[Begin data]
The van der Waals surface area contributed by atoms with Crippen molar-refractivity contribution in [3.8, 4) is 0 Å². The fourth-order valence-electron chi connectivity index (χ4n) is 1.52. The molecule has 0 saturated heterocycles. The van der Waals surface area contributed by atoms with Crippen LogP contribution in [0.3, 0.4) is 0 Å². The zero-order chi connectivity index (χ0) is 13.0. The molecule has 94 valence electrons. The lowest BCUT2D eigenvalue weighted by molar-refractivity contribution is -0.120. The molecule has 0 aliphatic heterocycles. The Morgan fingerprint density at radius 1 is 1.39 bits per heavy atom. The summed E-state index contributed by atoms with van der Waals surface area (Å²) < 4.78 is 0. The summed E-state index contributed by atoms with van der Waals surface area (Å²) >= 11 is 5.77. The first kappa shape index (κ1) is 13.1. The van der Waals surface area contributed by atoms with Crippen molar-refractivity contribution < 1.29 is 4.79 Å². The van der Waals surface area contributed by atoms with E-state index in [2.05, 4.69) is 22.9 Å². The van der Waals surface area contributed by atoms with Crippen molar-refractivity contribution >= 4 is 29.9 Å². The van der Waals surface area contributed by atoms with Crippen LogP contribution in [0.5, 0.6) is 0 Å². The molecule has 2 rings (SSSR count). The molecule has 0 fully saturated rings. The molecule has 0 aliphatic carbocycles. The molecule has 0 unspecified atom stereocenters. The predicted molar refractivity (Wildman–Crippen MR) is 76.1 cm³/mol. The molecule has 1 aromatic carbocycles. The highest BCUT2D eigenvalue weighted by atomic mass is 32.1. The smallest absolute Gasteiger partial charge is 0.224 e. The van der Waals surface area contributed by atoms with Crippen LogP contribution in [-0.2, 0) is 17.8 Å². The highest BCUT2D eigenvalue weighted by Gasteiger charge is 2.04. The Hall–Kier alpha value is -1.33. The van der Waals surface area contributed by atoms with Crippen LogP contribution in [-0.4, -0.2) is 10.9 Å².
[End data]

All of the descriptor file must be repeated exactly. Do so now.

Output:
The van der Waals surface area contributed by atoms with Crippen molar-refractivity contribution in [3.8, 4) is 0 Å². The fourth-order valence-electron chi connectivity index (χ4n) is 1.52. The molecule has 0 saturated heterocycles. The van der Waals surface area contributed by atoms with Crippen LogP contribution in [0.3, 0.4) is 0 Å². The zero-order chi connectivity index (χ0) is 13.0. The molecule has 94 valence electrons. The lowest BCUT2D eigenvalue weighted by molar-refractivity contribution is -0.120. The molecule has 0 aliphatic heterocycles. The Morgan fingerprint density at radius 1 is 1.39 bits per heavy atom. The summed E-state index contributed by atoms with van der Waals surface area (Å²) < 4.78 is 0. The summed E-state index contributed by atoms with van der Waals surface area (Å²) >= 11 is 5.77. The first kappa shape index (κ1) is 13.1. The van der Waals surface area contributed by atoms with Crippen molar-refractivity contribution < 1.29 is 4.79 Å². The van der Waals surface area contributed by atoms with E-state index in [2.05, 4.69) is 22.9 Å². The van der Waals surface area contributed by atoms with Crippen molar-refractivity contribution >= 4 is 29.9 Å². The van der Waals surface area contributed by atoms with Crippen LogP contribution in [0.5, 0.6) is 0 Å². The molecule has 2 rings (SSSR count). The molecule has 0 fully saturated rings. The molecule has 0 aliphatic carbocycles. The molecule has 0 unspecified atom stereocenters. The predicted molar refractivity (Wildman–Crippen MR) is 76.1 cm³/mol. The molecule has 1 aromatic carbocycles. The highest BCUT2D eigenvalue weighted by atomic mass is 32.1. The smallest absolute Gasteiger partial charge is 0.224 e. The van der Waals surface area contributed by atoms with Crippen LogP contribution in [-0.2, 0) is 17.8 Å². The highest BCUT2D eigenvalue weighted by Gasteiger charge is 2.04. The Hall–Kier alpha value is -1.33. The van der Waals surface area contributed by atoms with Crippen LogP contribution in [-0.4, -0.2) is 10.9 Å².